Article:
100 YEARS AGO
Thursday, Oct. 7, 1920
Shaving brushes of Japanese make cause six deaths
The country is alarmed at the sixth fatal case of anthrax that has occurred through the use of shaving brushes from Japan. In all, 22 cases of anthrax have occurred from the use of these brushes.
It transpired at the inquest that thousands of these brushes were distributed throughout the country — and at present some of them are being offered for sale — before the order went forth prohibiting their importation.
Medical officers testify that some of these brushes imported from Japan, which were accompanied by a certificate of freedom from anthrax, were found, on examination, to be heavily infected.
The Coroner urged that the Government order the withdrawal of all Japanese shaving brushes from the market and that compensation be paid to such shop-keepers as had them in stock.
75 YEARS AGO
Thursday, Oct. 4, 1945
Return of trans-Pacific amity spurred as U.S.-Japanese ‘hams’ meet in Tokyo
Friendly exchange of greetings among amateur wireless operators is another medium toward bringing back goodwill between Japan and the United States, the Asahi Shimbun reported on October 2.
Such an incident took place recently the Asahi continued as follows: One week after the advance airborne unit of the Allied occupation forces landed on Atsugi airfield a tall heavy-set American soldier approached the home of Taro Yagi in Ikegami, Omori Ward. Mr. Yagi is director of the sound instruments department of the Tokyo Shibaura Electric Company.
Yagi answered the doorbell. The stranger took off his hat, smiled and inquired, “Are you a ‘ham’?”
The Japanese at first scratched his head, then smiled and replied, “Yes, J2GX. ‘Ham’ Yagi.”
“WSOL. I am Julius Wingler,” the G.I. said, pulling out from his hip pocket a battered booklet. Thumbing the pages, Wingler pointed to his calling number then to Yagi’s calling number. The book was the international directory listing all amateur wireless operators.
The visitor said that he served with the American forces in Australia in 1942. Following action in the Philippines and Okinawa he entered Tokyo with the advance airborne unit. He revealed that he was a sergeant in the wireless communications unit of the U.S. air force. That’s why he treasured his international directory of all the “hams” in the world. Of course, to him the section on Japan was the most important.
50 YEARS AGO
Monday, Oct. 5, 1970
Brussels karate attack termed ‘all a mistake’
The Brussels battle in which a group of bare-handed Japanese battered their way into a suburban police station and had to be subdued by police reinforcements armed with machine guns, was all a mistake.
The seven Japanese who stormed the police station emitting high-pitched shouts and delivering karate chops at police officers early on Thursday morning, did not know the building was a police station, Japanese sources said here Saturday.
The battle began when the Japanese — cooks and hotel workers in Brussels — left a restaurant not far from King Baudouins night-time palace in a rather happy mood after celebrating the imminent departure for Japan of one of their number.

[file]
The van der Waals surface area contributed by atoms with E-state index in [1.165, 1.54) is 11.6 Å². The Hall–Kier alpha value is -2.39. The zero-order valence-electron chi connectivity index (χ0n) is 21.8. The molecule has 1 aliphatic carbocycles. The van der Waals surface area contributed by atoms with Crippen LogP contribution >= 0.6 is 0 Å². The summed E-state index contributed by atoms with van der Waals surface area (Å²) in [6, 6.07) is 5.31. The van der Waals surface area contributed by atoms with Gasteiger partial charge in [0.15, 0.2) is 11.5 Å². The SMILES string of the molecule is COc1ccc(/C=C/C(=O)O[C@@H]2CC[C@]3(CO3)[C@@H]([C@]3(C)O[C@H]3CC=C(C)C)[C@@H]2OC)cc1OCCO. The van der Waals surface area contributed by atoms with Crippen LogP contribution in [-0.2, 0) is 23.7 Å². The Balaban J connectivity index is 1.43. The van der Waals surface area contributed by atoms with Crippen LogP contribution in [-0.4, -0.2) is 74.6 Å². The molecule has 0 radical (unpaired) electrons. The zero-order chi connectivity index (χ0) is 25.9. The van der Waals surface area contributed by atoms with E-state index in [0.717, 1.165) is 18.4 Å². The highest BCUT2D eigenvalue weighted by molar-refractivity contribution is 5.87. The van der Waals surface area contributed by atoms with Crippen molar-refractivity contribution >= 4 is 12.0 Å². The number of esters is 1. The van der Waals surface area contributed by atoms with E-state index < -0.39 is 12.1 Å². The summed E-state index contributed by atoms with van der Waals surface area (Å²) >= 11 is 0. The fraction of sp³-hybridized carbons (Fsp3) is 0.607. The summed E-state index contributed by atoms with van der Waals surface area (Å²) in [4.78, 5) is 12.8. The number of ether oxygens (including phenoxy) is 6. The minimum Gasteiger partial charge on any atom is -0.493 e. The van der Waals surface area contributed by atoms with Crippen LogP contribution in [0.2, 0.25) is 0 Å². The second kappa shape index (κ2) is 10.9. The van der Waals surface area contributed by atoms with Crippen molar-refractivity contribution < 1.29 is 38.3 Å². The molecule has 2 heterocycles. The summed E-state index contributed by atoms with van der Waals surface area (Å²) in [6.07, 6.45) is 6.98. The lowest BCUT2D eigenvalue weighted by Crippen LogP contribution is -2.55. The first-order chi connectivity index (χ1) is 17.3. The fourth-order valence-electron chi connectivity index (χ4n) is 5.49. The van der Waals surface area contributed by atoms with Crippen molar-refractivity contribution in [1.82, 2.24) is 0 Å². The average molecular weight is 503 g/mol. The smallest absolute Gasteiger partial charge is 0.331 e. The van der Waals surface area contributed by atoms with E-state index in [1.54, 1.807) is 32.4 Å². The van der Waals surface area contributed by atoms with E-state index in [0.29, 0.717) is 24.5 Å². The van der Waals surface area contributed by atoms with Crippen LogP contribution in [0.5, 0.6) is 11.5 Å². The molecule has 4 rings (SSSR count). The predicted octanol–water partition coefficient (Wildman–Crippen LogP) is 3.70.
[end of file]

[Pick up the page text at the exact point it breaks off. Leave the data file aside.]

Police inside the nearby gendarmerie heard loud shouts in Japanese and went out to calm the “nocturnal din.”
Police said they arrested the ringleader of the group and took him inside the station for breaking the peace. But Japanese sources said Saturday the group of revelers did not know that the man who drew a gun on one of their companions and marched him away was in fact a policeman.
According to the Japanese sources the revelers decided to help their companion and stormed the police station. As the police reeled back before the onslaught of karate chops and war cries, one officer drew his revolver, fired, and hit his own inspector in the neck.
He fired a second shot and hit one of the Japanese in the buttocks, police reported.
At the height of the battle, two taxiloads of Japanese arrived to join the fray. Then police reinforcements arrived — armed with submachine guns.
The police, with their superior armament won the day and managed to subdue the invaders.
The affair was settled reasonably amicably when an official of the Japanese Embassy arrived to help police sort out the matter and the group was freed with a stiff reprimand.
25 YEARS AGO
Tuesday, Oct. 10, 1995
Kids now less athletic, flexible, survey finds
Japanese children and teenagers have much poorer flexibility and basic athletic abilities than their predecessors 10 years ago, a survey by the Education Ministry released Monday said.
The survey on the physical strength and athletic abilities shows that first, second, third and fourth graders of elementary school scored the worst results in the 50-meter sprint and in the standing long jump since the ministry started the survey in 1983.
The latest survey was conducted last year on about 76,000 Japanese aged 6 to 59.
The Education Ministry blamed the results on the lack of open space where children can play and on the increasing number of children who do not play outside in favor of indoor computer games.
Compiled by Leo Howard. In this feature, we delve into The Japan Times’ 124-year archive to present a selection of stories from the past. The Japan Times’ archive is now available in digital format. For more details, see jtimes.jp/de.
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